Alzheimer

Dementia Stages and Inconsistencies | Truthful Loving Kindness

Tru here.

 

. i am often asked about this so …

3 stages: i like the version shared at >> https://www.alz.org/alzheimers-dementia/stages .

5 stages/CDR:  Clinical Dementia Rating evaluates cognitive and functional performance in six areas: memory, orientation, judgment & problem solving, community affairs, home & hobbies, and personal care.  Table 6.2 at >> https://www.sciencedirect.com/topics/medicine-and-dentistry/clinical-dementia-rating .

7 stages/GDS: The Barry Reisberg scale is 7 stages, also known as the GDS – or Global Deterioration Scale for Assessment of Primary Degenerative Dementia. >> https://www.fhca.org/members/qi/clinadmin/global.pdf . (SUMMARIZED here in a strictly “Alzheimer’s” context >> https://www.alzheimers.net/stages-of-alzheimers-disease ).

7 stages/FAST: The Functional Assessment Staging Test uses activities of daily living (ADLs) to determine stages of ALZHEIMER’S, and also co-relates score of MMSE (the short mini-mental screen given at doctor’s office).  >> http://www.mciscreen.com/pdf/fast_overview.pdf .

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With the more complex staging scales, Most of us living with dementia are in several “stages” of dementia simultaneously, because our swiss-cheese “holes” in the brain create many inconsistencies.

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INCONSISTENCIES:

i speak haltingly, but i can still speak quicker than what i can understand someone else speaking. 
i think recently my words flow better typing with a keyboard than they do flowing out of my mouth verbally

My ability to write is much better than my ability to understand what i read.  
i started typing before age 10, and by 12 years old i was typing forms and letters for our family business.  so i still write/type a blog entry almost every week, but when i am interrupted while writing a paragraph, that paragraph often makes no sense to me when i read it back to myself to refresh my memory in order to finish the paragraph.  … So my ability to write is much better than my ability to understand what i read.  

Every person had things they did very well, and sometimes those abilities carry over to better functionality in those particular areas, which can distort guesses of dementia “stage”.  (Altho i was in accounting, and number-ability is one of the first things i lost.)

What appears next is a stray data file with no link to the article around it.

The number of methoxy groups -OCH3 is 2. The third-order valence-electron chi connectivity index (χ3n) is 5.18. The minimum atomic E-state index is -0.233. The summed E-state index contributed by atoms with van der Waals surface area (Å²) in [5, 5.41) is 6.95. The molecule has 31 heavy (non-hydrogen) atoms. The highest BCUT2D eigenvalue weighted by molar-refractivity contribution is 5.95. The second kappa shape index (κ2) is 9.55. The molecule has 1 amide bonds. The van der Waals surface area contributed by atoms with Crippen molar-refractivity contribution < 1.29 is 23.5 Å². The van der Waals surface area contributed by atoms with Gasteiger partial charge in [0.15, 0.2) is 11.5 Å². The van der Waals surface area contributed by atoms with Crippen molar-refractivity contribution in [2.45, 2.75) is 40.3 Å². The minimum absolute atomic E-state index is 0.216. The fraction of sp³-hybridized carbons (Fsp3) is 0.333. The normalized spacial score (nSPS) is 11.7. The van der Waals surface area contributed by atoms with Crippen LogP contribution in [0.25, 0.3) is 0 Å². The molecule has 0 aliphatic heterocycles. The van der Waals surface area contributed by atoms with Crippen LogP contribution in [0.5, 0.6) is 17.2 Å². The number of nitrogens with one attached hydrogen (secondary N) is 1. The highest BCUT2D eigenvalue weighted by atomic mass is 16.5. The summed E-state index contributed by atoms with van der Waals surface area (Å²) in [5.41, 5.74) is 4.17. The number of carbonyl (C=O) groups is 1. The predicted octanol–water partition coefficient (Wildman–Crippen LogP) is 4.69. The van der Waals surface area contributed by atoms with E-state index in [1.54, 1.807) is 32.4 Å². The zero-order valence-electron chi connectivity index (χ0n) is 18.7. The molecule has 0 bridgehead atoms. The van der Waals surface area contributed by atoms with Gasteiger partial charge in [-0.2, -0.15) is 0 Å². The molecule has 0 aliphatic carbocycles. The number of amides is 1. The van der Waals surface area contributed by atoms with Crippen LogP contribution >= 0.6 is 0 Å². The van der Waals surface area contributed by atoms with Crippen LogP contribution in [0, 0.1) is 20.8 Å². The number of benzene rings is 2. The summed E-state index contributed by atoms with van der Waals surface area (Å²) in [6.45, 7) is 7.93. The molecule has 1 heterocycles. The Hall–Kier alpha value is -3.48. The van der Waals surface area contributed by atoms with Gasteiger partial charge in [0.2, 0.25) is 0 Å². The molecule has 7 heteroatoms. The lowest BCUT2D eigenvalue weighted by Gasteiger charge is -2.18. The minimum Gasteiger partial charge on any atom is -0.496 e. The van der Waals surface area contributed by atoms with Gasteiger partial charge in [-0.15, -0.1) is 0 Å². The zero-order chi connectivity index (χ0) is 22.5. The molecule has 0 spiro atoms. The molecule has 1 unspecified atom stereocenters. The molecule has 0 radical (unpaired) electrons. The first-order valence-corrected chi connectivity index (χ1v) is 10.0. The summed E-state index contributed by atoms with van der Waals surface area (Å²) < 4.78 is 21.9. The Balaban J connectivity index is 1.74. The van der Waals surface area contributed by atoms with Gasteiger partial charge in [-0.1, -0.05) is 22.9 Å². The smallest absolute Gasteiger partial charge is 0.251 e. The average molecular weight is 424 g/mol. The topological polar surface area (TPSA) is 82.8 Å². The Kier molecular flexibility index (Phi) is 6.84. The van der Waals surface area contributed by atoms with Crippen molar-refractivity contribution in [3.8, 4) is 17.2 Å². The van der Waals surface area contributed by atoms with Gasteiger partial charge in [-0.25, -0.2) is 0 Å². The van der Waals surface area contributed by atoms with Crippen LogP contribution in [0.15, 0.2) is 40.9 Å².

Personally i have Loads and Loads of dys-Abilities, but my ability to figure out a graph or pictorial representation is still above average. So i cannot understand the WORDS when husband tries to tell me something, but if he can make it into a picture then i can understand.  My ability to understand visual concepts is much better than my ability to understand spoken (audio) concepts.

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There are huge “stage” inconsistencies in dementia abilities, and also, some types of dementia carry the characteristic of tremendous variation of abilities throughout the day, that are not consistently shown on any particular day (thinking Lewy Body here but there may be others).  LBD can hit many ability levels during any given day, with strong abilities at unpredictable times.

On the 7-stage GDS scale, lack of remembering grandchildren’s names and last names of married daughters, along with not recognizing my husband would have put me in stage 5 for past 5 years or so, and my other abilities probably fit more in stage 4.  But i have very good coping strategies and my last testing about 3 years ago still indicated Mild Cognitive Impairment (stage 3 on GDS scale).  of course my Grandmother tested well enough that she did not get a dementia diagnosis until her Activities of Daily Living were quite impaired  and my mother had been caring for her a couple years (probably about 2000).

Personally, i think the 7-stage versions of dementia progression cause much more confusion than they help.  So i think of dementia in 3 stages instead;
there is “early-stage” with few symptoms, and strategies for any particular symptom have only needed revised a few times. Many folks can still drive in early stages (but i suggest frequent evaluations to make sure they are still safe).
Middle stages cover lots of ground,
… then end-stage (also known as late-stage).

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LINKS:

 

Mayo Clinic “Stages” at https://www.mayoclinic.org/diseases-conditions/alzheimers-disease/in-depth/alzheimers-stages/art-20048448 ; 

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